Bill DeMain: I have a friend who said he saw you perform the song Heroes in Berlin in 1987 at the wall.
David Bowie: I’ll never forget that. It was one of the most emotional performances I’ve ever done. I was in tears. They’d backed up the stage to the wall itself so that the wall was acting as our backdrop. We kind of heard that a few of the East Berliners might actually get the chance to hear the thing, but we didn’t realize in what numbers they would.
And there were thousands on the other side that had come close to the wall. So it was like a double concert where the wall was the division. And we would hear them cheering and singing along from the other side. God, even now I get choked up. It was breaking my heart.
I’d never done anything like that in my life, and I guess I never will again. When we did “Heroes” it really felt anthemic, almost like a prayer. However well we do it these days, it’s almost like walking through it compared to that night, because it meant so much more.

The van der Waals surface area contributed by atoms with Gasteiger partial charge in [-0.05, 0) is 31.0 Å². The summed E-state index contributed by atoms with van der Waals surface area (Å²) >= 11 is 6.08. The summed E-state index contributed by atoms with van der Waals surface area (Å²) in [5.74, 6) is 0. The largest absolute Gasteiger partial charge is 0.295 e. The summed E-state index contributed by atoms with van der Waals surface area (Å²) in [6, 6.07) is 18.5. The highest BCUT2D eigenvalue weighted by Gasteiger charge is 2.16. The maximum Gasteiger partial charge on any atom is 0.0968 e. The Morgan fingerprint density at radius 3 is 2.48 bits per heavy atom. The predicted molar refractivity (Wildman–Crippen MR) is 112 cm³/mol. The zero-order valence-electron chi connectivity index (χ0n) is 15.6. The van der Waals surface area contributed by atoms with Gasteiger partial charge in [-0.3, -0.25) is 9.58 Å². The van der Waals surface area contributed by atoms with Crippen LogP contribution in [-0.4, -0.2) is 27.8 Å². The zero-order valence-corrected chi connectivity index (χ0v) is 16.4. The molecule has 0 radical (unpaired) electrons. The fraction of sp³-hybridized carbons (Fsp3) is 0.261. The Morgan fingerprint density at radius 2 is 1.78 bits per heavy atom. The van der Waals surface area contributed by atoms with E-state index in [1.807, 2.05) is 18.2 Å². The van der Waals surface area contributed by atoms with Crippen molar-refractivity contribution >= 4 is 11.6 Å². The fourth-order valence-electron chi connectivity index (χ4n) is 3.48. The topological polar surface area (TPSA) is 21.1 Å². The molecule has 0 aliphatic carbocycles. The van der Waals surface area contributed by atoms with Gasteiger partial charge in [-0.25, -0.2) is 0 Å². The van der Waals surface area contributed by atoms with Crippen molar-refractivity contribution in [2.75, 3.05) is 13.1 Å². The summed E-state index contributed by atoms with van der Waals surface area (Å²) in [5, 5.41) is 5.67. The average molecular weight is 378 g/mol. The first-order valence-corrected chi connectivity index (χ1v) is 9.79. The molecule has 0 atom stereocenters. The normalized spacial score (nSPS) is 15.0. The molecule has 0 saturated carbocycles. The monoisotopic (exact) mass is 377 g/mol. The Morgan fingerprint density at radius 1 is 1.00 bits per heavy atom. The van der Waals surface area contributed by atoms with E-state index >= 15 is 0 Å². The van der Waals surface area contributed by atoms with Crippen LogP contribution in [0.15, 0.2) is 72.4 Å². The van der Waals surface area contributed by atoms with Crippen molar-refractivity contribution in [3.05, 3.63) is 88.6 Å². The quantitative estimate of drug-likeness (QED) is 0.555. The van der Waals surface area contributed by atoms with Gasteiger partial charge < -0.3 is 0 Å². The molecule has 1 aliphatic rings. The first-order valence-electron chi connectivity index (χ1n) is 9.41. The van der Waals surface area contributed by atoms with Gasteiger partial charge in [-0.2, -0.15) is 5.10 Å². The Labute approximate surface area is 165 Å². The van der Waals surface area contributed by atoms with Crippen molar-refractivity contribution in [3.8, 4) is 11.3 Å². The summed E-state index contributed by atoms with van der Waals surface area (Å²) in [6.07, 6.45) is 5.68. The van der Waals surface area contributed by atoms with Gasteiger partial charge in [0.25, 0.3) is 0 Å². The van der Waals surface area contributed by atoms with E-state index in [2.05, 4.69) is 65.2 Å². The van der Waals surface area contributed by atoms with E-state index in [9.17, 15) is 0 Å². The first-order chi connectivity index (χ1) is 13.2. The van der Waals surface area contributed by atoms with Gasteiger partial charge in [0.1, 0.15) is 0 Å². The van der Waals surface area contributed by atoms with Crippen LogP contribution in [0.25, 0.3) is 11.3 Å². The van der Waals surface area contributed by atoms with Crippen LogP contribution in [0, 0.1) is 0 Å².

That’s the town where it was written, and that’s the particular situation that it was written about. It was just extraordinary.
We did it in Berlin last year as well, and there’s no other city I can do that song in now that comes close to how it’s received. This time, what was so fantastic is that the audience—it was the Max Schmeling Hall, which holds about 10-15,000—half the audience had been in East Berlin that time way before.
So now I was face-to-face with the people I had been singing it to all those years ago. And we were all singing it together. Again, it was powerful. Things like that really give you a sense of what performance can do.
They happen so rarely at that kind of magnitude. Most nights I find very enjoyable. These days, I really enjoy performing.
But something like that doesn’t come along very often, and when it does, you kind of think, “Well, if I never do anything again, it won’t matter.”